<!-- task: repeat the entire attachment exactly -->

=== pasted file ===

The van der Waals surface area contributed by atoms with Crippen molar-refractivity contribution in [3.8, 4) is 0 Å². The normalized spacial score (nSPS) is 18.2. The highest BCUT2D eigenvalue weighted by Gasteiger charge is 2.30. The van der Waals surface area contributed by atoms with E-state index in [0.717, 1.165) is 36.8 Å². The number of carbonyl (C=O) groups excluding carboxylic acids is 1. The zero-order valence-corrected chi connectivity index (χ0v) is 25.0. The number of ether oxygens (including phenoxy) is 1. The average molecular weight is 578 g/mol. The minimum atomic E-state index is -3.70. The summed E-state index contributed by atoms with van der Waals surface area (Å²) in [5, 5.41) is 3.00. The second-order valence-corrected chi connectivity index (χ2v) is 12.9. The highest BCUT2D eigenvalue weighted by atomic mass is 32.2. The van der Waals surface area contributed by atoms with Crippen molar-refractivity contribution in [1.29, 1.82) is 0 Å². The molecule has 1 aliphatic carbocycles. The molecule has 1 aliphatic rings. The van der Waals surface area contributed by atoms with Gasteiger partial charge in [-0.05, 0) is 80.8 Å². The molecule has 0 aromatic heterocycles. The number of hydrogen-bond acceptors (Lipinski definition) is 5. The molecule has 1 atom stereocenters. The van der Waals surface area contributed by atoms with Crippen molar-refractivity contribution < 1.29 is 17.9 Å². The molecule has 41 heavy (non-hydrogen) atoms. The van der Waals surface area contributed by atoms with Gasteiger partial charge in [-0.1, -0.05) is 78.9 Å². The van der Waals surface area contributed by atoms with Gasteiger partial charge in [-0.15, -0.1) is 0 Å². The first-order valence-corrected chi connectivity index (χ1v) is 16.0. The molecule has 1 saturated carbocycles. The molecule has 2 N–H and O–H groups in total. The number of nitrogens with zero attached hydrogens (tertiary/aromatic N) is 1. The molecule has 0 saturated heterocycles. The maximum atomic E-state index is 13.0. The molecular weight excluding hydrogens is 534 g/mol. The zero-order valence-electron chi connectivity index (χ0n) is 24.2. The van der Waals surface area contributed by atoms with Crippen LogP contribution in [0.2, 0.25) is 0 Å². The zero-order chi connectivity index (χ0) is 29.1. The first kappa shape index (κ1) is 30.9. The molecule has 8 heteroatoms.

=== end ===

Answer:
The van der Waals surface area contributed by atoms with Crippen molar-refractivity contribution in [3.8, 4) is 0 Å². The normalized spacial score (nSPS) is 18.2. The highest BCUT2D eigenvalue weighted by Gasteiger charge is 2.30. The van der Waals surface area contributed by atoms with E-state index in [0.717, 1.165) is 36.8 Å². The number of carbonyl (C=O) groups excluding carboxylic acids is 1. The zero-order valence-corrected chi connectivity index (χ0v) is 25.0. The number of ether oxygens (including phenoxy) is 1. The average molecular weight is 578 g/mol. The minimum atomic E-state index is -3.70. The summed E-state index contributed by atoms with van der Waals surface area (Å²) in [5, 5.41) is 3.00. The second-order valence-corrected chi connectivity index (χ2v) is 12.9. The highest BCUT2D eigenvalue weighted by atomic mass is 32.2. The van der Waals surface area contributed by atoms with Crippen molar-refractivity contribution in [1.29, 1.82) is 0 Å². The molecule has 1 aliphatic carbocycles. The molecule has 1 aliphatic rings. The van der Waals surface area contributed by atoms with Gasteiger partial charge in [-0.05, 0) is 80.8 Å². The molecule has 0 aromatic heterocycles. The number of hydrogen-bond acceptors (Lipinski definition) is 5. The molecule has 1 atom stereocenters. The van der Waals surface area contributed by atoms with Crippen molar-refractivity contribution < 1.29 is 17.9 Å². The molecule has 41 heavy (non-hydrogen) atoms. The van der Waals surface area contributed by atoms with Gasteiger partial charge in [-0.1, -0.05) is 78.9 Å². The van der Waals surface area contributed by atoms with Gasteiger partial charge in [-0.15, -0.1) is 0 Å². The first-order valence-corrected chi connectivity index (χ1v) is 16.0. The molecule has 1 saturated carbocycles. The molecule has 2 N–H and O–H groups in total. The number of nitrogens with zero attached hydrogens (tertiary/aromatic N) is 1. The molecule has 0 saturated heterocycles. The maximum atomic E-state index is 13.0. The molecular weight excluding hydrogens is 534 g/mol. The zero-order valence-electron chi connectivity index (χ0n) is 24.2. The van der Waals surface area contributed by atoms with Crippen LogP contribution in [0.2, 0.25) is 0 Å². The zero-order chi connectivity index (χ0) is 29.1. The first kappa shape index (κ1) is 30.9. The molecule has 8 heteroatoms.